I do most of my writing on airplanes and nearly all of my thinking behind the wheel of a car. I used to do it the other way around, but I kept clipping curbs while driving, and on airplanes, I found that when I stared straight ahead and silently mouthed the kinds of things that appear in these pages, people had a tendency to assume I was a suicidal hijacker. A man can only take so many cavity searches before the novelty wears off.
I know that I'm incredibly lucky when it comes to travel. CBS flies me first class everywhere I go, and as I sit in my nice big comfy seat in the sharp end of the bird, I always feel pangs of guilt, as people who probably work much harder than I do shuffle past me into the back. Although I do get over it.
In fact, by the end of the season, I am usually in full-on, belligerent, pain-in-the-ass mode by the time I check in at the airport.
"Did you pack your bags yourself, sir?"
"Hell no! Smedley, my butler, always does that for me!"
"Have you left your bags unattended at any time?"
"Certainly not. I even took them with me into the crapper in the Admiral's Club."
"Has anyone unknown to you given you any packages?"
"No, I know everyone who gave me a package. I just don't know what's in the packages."
Of course, travel these days is a serious business, and there are good reasons for asking what might appear at first to be silly questions, which is more than I can claim after some of the interviews I've done this year. I am the Tiger Woods of stupid questions. But at the end of the season, as we approach the big white-bearded fat boy's time, it's a relief to be at home watching the poor sideline saps in other sports, and I often wonder if their lives on the road revolve around the same simple pleasure that sustains the CBS golf crew from one day to the next. That is, dinner.
You see, after a long day of talking garbage about golfers and making up quotes because they didn't want to talk to you, invariably the thoughts of the average tired, pissed-off, old hack will stray toward supper, and I am no different. Being long-winded, pompous, and opinionated is tiring and thirsty work, I can assure you, so at the end of the day, a good restaurant with a good wine list and a hotel with a good bed are all-important to me.
Having said that, no matter how good the restaurant is, the last thing I need is a long-winded, pompous, and opinionated waiter. I know, it doesn't seem fair, but hey, that's show business for you.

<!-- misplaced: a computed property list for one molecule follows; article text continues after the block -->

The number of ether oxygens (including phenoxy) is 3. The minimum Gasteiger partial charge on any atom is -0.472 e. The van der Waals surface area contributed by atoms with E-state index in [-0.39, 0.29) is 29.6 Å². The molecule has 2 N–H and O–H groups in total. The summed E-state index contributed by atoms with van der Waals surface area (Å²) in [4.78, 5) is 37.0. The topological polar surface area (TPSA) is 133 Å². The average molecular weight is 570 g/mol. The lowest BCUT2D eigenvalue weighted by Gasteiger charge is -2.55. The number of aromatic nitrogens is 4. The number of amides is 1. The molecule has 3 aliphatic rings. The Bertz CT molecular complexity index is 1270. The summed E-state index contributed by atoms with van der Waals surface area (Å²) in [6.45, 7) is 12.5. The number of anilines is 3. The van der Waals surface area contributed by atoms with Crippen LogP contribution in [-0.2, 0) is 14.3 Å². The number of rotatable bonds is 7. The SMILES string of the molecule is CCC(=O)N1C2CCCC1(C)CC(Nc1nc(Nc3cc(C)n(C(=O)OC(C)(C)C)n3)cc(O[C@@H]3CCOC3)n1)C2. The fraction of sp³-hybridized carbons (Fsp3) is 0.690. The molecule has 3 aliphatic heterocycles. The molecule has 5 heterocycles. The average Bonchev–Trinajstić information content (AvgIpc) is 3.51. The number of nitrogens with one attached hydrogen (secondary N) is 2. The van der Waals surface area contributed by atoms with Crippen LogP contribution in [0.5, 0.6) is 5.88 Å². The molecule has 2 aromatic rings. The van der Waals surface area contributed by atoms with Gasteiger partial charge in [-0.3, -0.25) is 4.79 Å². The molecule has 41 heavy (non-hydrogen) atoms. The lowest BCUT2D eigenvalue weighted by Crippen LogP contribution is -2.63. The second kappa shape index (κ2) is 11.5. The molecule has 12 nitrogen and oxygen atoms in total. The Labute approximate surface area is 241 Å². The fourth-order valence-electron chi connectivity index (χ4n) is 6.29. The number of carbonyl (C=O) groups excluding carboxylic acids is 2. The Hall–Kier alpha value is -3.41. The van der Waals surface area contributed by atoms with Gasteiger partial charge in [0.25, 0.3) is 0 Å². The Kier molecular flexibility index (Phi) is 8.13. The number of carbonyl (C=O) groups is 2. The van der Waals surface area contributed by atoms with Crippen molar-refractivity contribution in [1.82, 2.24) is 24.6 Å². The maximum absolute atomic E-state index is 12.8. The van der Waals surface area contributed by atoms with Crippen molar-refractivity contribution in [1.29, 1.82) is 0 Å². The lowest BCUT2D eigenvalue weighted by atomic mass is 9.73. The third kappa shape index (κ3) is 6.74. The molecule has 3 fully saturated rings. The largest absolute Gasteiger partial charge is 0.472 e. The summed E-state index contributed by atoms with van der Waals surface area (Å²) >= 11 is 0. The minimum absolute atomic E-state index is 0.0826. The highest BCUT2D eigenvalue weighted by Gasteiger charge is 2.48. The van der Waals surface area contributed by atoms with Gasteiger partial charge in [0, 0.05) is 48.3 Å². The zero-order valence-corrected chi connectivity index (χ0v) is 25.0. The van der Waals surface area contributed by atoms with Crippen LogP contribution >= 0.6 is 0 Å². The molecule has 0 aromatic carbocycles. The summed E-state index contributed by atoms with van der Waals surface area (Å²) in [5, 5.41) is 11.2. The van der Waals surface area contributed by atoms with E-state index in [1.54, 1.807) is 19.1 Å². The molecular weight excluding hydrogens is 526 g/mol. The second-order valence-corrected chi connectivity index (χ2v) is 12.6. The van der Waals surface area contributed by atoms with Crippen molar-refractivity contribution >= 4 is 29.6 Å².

Now I'm the kind of announcer who is very meticulous about his diet, and I believe that in a good day's eatin', all the major food groups should be represented. I like to start the day off with a bit of vigorous mastication in the fiber department, say, about half a box of All-Bran or a small wicker chair, and then I'll generally wash it down with about 17 cups of coffee. So, now that I have my fiber and caffeine to get the day off and moving, all I have to worry about is whether or not I can ingest enough meat and wine (both red) -- and, of course, Rolaids -- before bed time. This is not usually a problem, unless I run out of Rolaids.
Being a born-again Texan, I am naturally drawn to those Tour stops that are in the vicinity of great steak houses. I can hear you all now, muttering about how that shouldn't be too difficult in this country, but just hang on, there, pardners -- I am a cowpoke of a different ilk.
After a hard day in Akron, ropin' bum steers like Kostis and Rymer on the Midwestern plain, I like to hop aboard McCord, grasp him firmly by the handlebars, and gallop sidesaddle down to the Diamond Grille to order me up a filet of cow with a mess of Willie's fries. I want that cow burned on the outside, pal, and let's have no pink on the inside, either. I want beef, the other gray meat.
You see, in a lot of supposedly good steak houses, the chef will look at an order like this, assume that the customer is a moron, and subsequently find a piece of ligament-riddled roadkill, which he will then cremate into a small asteroid and serve garnished with a sprig of charcoal.
In a really good steak house, like the Diamond Grille, while the chef might still assume the customer to be a moron (lucky guess, mind you), he will select a nice cut of meat from the center of the filet, and cook it exactly the way I like it. Then I will smother it in A-1 sauce and Tabasco, and eat it far too quickly. This, of course, would make the NEC Invitational at Firestone one of my favorite Tour stops.